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Hyperechoic liver lesions

A hyperechoic liver lesion on ultrasound can arise from a number of entities, both benign and malignant. A benign hepatic haemangioma is the most common entity encountered, but in patients with atypical findings or a risk for malignancy, other entities must be considered.

Benign
Malignant

The presence of hyperechogencity can be a result of fat within a liver lesion 2 although some non fat containing lesions may also be echogenic (e.g hepatic haemangiona) .

Radiographic features

Ultrasound

Some suggest pulse inversion harmonic imaging with quantitative evaluation as being a useful in facilitating the differential diagnosis of hyperechoic focal liver lesions, where a lesion-liver ratio equal to or greater than 1 being predictive of a benign nature, assuming that malignant lesions show a ratio of less than 1 1.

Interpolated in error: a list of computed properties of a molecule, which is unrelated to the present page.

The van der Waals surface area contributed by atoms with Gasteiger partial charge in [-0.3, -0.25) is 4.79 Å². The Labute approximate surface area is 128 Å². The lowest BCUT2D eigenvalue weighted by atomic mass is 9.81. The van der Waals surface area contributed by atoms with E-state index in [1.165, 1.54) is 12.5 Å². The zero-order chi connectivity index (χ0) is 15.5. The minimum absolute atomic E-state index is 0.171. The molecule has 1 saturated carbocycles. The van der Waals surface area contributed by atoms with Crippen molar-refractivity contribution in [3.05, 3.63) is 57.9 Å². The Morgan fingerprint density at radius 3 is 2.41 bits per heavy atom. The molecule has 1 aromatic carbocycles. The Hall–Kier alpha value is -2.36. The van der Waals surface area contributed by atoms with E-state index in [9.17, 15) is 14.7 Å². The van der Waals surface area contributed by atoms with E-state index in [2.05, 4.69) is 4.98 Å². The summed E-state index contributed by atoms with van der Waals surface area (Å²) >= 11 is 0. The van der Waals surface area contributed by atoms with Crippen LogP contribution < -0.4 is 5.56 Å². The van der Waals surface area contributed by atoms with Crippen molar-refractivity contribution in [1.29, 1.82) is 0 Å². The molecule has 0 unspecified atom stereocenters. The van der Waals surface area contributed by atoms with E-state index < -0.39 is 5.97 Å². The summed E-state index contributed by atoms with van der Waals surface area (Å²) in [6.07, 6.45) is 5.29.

Practical points

If a single, well-defined, homogeneous, echogenic mass <3 cm is found in an asymptomatic patient, without history of malignancy or without risk factors for liver tumours, then a diagnosis of haemangioma can be made on ultrasound without need for another test 5. If the appropriate clinical history is not available, then a wider differential is appropriate.

See also


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Ultrasound

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